The ability for mutual recognition is a key characteristic of DNA and RNA. The formation of well-defined complexes proceeds in accordance to the known Watson-Crick base pairing rules. On this basis it is possible to use DNA or RNA as a template to place chemical groups and functional units- if desired- at angstrom precision.
Within the Sonderforschungsbereich 765 we use DNA as a molecular ruler to determine the distance between binding pockets in biological receptors. Here, ligands of biological receptors are covalently attached to an oligonucleotide or peptide nucleic acid oligomer. Only when the spatial arrangement of two or more ligands matches the distance between the binding pockets of the receptors will high bind affinities be obtained.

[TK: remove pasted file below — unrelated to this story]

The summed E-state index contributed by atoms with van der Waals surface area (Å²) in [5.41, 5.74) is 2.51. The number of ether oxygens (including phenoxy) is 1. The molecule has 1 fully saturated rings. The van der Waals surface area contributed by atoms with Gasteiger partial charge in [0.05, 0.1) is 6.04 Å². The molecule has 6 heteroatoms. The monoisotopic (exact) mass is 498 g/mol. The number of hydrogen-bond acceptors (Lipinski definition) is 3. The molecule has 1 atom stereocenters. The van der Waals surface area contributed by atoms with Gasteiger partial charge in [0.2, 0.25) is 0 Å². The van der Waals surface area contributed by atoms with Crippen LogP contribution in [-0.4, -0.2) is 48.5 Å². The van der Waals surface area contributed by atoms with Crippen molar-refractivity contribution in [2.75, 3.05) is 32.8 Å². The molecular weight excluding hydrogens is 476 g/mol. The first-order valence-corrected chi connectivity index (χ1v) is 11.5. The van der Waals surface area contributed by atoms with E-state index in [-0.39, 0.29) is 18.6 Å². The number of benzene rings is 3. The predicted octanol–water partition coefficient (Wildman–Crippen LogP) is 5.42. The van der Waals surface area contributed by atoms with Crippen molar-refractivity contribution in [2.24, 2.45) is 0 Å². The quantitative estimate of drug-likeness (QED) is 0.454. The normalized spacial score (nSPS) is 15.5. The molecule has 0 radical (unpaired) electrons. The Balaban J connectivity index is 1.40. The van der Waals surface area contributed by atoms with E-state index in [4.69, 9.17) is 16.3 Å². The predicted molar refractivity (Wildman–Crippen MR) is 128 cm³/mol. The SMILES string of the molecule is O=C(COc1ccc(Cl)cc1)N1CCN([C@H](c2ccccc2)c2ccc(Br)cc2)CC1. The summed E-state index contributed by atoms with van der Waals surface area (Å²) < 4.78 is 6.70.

The principle of spatial screening by chemically modified oligonucleotides was validated for four structurally characterized biological targets. We ascertained the distances between the binding pockets in protein kinases (tandem SH2 domain of Syk kinase) as well as in the estrogen receptor. The investigation of sugar binding proteins (Erythrina Cristigalli lectin, Ricinus Communis agglutinin) showed that bivalency can be explored at distances > 100 Å.
Current efforts focus on the investigation of structurally not characterized target proteins and the spatial screening of receptor aggregates on the surfaces of cells and viruses.